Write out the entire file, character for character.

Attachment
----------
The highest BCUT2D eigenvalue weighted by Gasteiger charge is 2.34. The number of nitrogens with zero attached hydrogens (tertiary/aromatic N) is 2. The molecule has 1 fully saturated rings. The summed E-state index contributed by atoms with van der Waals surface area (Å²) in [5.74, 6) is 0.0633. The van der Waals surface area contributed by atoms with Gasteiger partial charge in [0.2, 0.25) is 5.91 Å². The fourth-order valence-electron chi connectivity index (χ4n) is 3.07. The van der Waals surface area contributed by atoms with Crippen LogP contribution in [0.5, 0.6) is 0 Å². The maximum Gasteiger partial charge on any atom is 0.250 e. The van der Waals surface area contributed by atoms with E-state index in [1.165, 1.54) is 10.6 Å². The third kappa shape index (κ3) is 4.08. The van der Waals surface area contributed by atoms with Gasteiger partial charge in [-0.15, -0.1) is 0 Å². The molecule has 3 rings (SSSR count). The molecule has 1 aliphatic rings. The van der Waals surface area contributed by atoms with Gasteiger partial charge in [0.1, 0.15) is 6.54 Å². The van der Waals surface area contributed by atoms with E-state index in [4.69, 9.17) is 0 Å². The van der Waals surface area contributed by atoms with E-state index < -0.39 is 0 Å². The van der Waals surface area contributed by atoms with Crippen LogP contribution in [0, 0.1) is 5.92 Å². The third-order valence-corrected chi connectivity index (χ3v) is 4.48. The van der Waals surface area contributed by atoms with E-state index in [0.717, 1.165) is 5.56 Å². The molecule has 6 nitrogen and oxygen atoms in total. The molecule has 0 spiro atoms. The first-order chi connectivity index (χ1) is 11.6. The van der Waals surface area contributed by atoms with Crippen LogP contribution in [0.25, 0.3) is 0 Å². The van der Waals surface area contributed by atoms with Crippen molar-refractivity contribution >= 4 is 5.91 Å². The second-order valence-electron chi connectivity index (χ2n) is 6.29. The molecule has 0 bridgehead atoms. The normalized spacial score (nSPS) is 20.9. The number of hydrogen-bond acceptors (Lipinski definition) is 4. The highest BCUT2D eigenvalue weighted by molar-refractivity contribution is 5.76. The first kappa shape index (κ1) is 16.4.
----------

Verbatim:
The highest BCUT2D eigenvalue weighted by Gasteiger charge is 2.34. The number of nitrogens with zero attached hydrogens (tertiary/aromatic N) is 2. The molecule has 1 fully saturated rings. The summed E-state index contributed by atoms with van der Waals surface area (Å²) in [5.74, 6) is 0.0633. The van der Waals surface area contributed by atoms with Gasteiger partial charge in [0.2, 0.25) is 5.91 Å². The fourth-order valence-electron chi connectivity index (χ4n) is 3.07. The van der Waals surface area contributed by atoms with Crippen LogP contribution in [0.5, 0.6) is 0 Å². The maximum Gasteiger partial charge on any atom is 0.250 e. The van der Waals surface area contributed by atoms with E-state index in [1.165, 1.54) is 10.6 Å². The third kappa shape index (κ3) is 4.08. The van der Waals surface area contributed by atoms with Gasteiger partial charge in [-0.15, -0.1) is 0 Å². The molecule has 3 rings (SSSR count). The molecule has 1 aliphatic rings. The van der Waals surface area contributed by atoms with Gasteiger partial charge in [0.1, 0.15) is 6.54 Å². The van der Waals surface area contributed by atoms with E-state index in [4.69, 9.17) is 0 Å². The van der Waals surface area contributed by atoms with E-state index < -0.39 is 0 Å². The van der Waals surface area contributed by atoms with Crippen LogP contribution in [0, 0.1) is 5.92 Å². The third-order valence-corrected chi connectivity index (χ3v) is 4.48. The van der Waals surface area contributed by atoms with E-state index in [0.717, 1.165) is 5.56 Å². The molecule has 6 nitrogen and oxygen atoms in total. The molecule has 0 spiro atoms. The first-order chi connectivity index (χ1) is 11.6. The van der Waals surface area contributed by atoms with Crippen LogP contribution in [0.25, 0.3) is 0 Å². The van der Waals surface area contributed by atoms with Crippen molar-refractivity contribution >= 4 is 5.91 Å². The second-order valence-electron chi connectivity index (χ2n) is 6.29. The molecule has 0 bridgehead atoms. The normalized spacial score (nSPS) is 20.9. The number of hydrogen-bond acceptors (Lipinski definition) is 4. The highest BCUT2D eigenvalue weighted by molar-refractivity contribution is 5.76. The first kappa shape index (κ1) is 16.4.